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To start this journal off, it must first be stated that we as a team rose to the challenge last week with our SHV increasing significantly with some blind luck, technological and conceptual skill and the power of our team. It has been mentioned in readings of previous weeks about the power of a team but it only really shows when the only defining difference between companies in the simulation is their team. This week however started almost immediately on a very different note than what would be commonly expected from a team that was doing well. In the first meeting, for the members that could make it, the discussion was targeted towards focusing our strategy, changing the business model and moving with the shifting sands of the market. The problem that we identified was firstly our large costs that had reduced our overall profitability. It was apparent it was a problem as we had foreseen warning signs in our competitor’s results. They had created an incumbent position as the dominating team in the market of China, but suddenly what was observed while scrimmaging through the previous rollover’s data was a decrease in profits that had surged over the previous years. As our strategy had been relatively similar to that of the top team it was clear that the market was changing and to make sure that we could escape the collapse, we had to develop a plan.

It is always remarkable to me that the readings prescribed for the week holds such relevance to the actions of our team for that week. As I only readings after the rollovers to effectively reflect upon our teams actions, the fact that our teams focus was an analytical one to first analyse our competitors positions, the markets shifts and a change of stages in the company life cycle makes Baghai, Smit & Viguerie (2009) an immensely relevant reading. Davenport (2006) suggests that many organisations that can be identified as ‘aggressive analytics competitors’ were clear leaders in their fields. It can be well assumed that to gain a strategic competitive advantage in this simulation, one must focus on being an aggressive analytic to overcome competitor’s actions. So from our analysis of the industry and our strongest competitors, we identified several significant changes that our firm wanted to focus on which primarily targeted the problems associated with immense costs as well as focusing our product range to avoid being spread to far like many of our competitors. From these actionable outcomes came the results of the rollover which saw our SHV rise another 10 points. This affirmed our previous analysis of the competitive environment, with special regards to the top competitor falling for the first time in SHV by 10 points. As soon as the results became available, a meeting took place on facebook, only preliminary sharing appraisal but then focused on analysing the valuable data from an extraordinary shift in our market. What could only be observed as competitors falling like houses of cards around us, there seems to be only two teams that were unaffected. Are we going to get stuck in a trap of overconfidence? From our informal meeting, it seems that there is greater fear that although we did not fall this week, there is no certainty we will not fall the next. It is a game of chance, strategy and luck. It will be our actions next week that will define our position in the market, but at least we have a good foot to stand on.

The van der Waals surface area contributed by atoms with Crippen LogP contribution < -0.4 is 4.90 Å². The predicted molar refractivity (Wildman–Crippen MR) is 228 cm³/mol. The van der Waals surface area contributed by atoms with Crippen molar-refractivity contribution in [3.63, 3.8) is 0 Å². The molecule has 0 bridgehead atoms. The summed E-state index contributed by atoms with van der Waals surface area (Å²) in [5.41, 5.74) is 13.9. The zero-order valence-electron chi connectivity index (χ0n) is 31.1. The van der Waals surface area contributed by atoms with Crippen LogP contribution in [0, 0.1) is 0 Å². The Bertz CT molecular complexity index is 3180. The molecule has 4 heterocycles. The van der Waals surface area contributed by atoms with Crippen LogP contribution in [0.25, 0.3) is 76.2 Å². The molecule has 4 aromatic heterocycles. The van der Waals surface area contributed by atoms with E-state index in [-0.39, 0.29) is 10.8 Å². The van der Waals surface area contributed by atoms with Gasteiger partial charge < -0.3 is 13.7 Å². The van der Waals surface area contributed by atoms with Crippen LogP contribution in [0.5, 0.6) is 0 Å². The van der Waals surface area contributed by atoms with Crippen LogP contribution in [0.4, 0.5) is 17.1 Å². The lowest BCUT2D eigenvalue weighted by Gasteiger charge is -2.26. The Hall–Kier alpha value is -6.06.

References

Baghai, M., Smit, S., & Viguerie, P. (2009). Is your growth strategy flying blind? Harvard Business Review, 87(5), 86---96.

Davenport, T. H. (2006). Competing on analyticsHarvard Business Review, 84(1), 98--107.

4 Comments

  1. It is always remarkable to me that the readings prescribed for the week holds such relevance to the actions of our team for that week

    I wonder why it works that way????

    Thinking about this piece of writing as a learning journal (and of Daudelin's structure), it is not immediately apparent to me what is what your problem is (as opposed to the challenges that the team/firm faces). As a consequence, I find hard to see what you are going to do differently based on your learning/insights.